I am currently conducting a meta-analysis where we have several studies that report multiple outcomes from the same participants. We've been advised to use the
rma.mv function from the
metafor package in R. I have two questions about this:
1) We don't know the covariances between the different outcomes in the same studies (they're not reported in most papers). Until recently, I was thinking that the dependency among these outcomes would be accounted for by specifying a random effects structure like
random = ~ 1 | study. However, I've been reading that we should also be specifying the covariances between outcomes, and instead specify a random effects structure like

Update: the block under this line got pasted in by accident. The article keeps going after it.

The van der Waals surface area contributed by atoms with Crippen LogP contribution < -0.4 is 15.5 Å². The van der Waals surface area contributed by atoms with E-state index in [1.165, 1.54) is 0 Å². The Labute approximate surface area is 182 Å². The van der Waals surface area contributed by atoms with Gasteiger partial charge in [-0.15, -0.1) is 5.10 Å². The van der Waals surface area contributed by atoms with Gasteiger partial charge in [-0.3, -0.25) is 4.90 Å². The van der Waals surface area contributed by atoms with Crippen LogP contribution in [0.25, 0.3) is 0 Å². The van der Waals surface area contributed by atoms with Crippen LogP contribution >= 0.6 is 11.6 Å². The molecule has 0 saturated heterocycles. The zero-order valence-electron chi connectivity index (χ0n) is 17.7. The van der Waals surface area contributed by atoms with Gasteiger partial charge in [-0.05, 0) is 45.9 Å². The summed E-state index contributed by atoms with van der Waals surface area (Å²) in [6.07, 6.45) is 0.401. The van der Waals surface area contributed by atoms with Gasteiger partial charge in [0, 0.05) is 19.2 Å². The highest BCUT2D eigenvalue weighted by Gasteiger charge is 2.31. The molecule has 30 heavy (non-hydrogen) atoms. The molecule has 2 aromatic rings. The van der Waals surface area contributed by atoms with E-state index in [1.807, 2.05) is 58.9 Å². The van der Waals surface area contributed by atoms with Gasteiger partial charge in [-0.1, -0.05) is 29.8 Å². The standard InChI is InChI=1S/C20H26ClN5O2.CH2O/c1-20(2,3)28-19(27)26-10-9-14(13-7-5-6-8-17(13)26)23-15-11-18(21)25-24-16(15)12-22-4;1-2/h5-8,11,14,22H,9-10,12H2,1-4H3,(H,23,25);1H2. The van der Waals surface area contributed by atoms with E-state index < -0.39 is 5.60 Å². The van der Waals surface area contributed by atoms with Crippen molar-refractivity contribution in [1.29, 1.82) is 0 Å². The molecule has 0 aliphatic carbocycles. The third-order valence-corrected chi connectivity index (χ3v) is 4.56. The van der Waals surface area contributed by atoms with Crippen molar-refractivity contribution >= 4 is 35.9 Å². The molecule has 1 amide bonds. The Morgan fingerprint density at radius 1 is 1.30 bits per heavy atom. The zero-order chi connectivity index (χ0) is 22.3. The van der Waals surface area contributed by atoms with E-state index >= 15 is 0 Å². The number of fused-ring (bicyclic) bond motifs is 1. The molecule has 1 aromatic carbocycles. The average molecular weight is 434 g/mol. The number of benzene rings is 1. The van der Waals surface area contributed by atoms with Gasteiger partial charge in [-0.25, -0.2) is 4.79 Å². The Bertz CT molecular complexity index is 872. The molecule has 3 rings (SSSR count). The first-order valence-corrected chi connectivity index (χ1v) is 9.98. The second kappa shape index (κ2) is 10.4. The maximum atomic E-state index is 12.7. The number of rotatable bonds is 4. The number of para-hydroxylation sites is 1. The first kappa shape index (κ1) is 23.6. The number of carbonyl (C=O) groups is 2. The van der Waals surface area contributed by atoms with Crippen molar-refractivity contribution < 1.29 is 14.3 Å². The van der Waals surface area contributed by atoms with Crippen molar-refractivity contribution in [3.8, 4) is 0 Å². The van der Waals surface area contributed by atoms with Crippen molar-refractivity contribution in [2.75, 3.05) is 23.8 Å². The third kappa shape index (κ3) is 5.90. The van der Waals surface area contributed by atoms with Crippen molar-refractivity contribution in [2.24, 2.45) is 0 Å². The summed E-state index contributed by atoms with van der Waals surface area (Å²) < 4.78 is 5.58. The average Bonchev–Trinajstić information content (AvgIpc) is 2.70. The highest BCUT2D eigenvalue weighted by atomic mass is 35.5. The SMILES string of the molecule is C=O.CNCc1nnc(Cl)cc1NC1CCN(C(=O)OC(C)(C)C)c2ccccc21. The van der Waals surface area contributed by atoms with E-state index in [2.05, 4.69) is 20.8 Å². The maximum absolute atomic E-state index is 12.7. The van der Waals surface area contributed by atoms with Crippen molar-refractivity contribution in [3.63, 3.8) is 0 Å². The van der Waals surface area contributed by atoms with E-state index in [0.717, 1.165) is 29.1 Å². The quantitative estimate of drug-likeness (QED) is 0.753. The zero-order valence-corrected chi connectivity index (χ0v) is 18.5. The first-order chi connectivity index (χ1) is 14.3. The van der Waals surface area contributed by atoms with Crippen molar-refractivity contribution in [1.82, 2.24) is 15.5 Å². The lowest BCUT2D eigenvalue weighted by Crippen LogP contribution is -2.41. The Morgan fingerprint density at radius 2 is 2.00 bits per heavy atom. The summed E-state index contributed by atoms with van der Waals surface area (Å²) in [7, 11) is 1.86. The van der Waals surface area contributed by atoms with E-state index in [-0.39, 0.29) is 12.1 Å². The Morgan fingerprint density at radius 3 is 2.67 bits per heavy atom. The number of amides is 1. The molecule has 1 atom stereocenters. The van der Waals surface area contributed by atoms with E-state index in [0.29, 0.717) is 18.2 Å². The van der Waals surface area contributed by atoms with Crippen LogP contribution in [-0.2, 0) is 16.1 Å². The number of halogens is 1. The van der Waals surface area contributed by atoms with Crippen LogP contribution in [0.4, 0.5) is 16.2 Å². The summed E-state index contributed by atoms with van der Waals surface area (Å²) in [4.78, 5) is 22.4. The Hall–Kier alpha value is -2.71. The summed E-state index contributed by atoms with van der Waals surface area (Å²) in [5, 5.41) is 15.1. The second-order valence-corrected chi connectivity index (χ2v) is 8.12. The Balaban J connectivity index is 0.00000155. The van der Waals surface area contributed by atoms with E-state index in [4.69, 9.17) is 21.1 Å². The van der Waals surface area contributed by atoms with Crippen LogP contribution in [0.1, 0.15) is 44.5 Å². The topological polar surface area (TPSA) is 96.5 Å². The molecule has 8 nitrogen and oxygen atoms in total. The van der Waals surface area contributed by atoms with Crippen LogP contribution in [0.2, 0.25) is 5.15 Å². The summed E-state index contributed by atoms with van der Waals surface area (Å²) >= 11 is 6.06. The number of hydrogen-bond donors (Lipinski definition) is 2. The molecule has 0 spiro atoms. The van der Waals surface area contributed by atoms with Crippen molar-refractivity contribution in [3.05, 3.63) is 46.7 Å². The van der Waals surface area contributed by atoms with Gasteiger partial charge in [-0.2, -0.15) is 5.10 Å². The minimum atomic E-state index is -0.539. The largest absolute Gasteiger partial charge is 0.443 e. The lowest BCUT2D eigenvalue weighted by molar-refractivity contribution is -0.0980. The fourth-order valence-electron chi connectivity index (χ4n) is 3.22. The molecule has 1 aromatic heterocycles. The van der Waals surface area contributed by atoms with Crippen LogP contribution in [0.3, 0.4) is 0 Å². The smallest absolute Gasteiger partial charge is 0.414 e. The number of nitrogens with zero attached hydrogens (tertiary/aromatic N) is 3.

random = ~ outcome | study. What is the difference between these two approaches? Will simply specifying a random effect for study without knowing the covariances between outcomes within a study result in inaccurate estimates? Alternately, would it be possible/a good idea to specify a random effects structure like
random = ~ outcome | study without including the covariances between outcomes? Not all studies measure all outcomes in our meta-analysis.
2) I would like to calculate how much heterogeneity in effect sizes comes from between-study variance and how mcuh comes from within-study variance. Is there a statistic that
rma.mv can give me to tell me this? I understand that Cochran's Q is a test of heterogeneity, but can it be partialled into between- and within-study heterogeneity?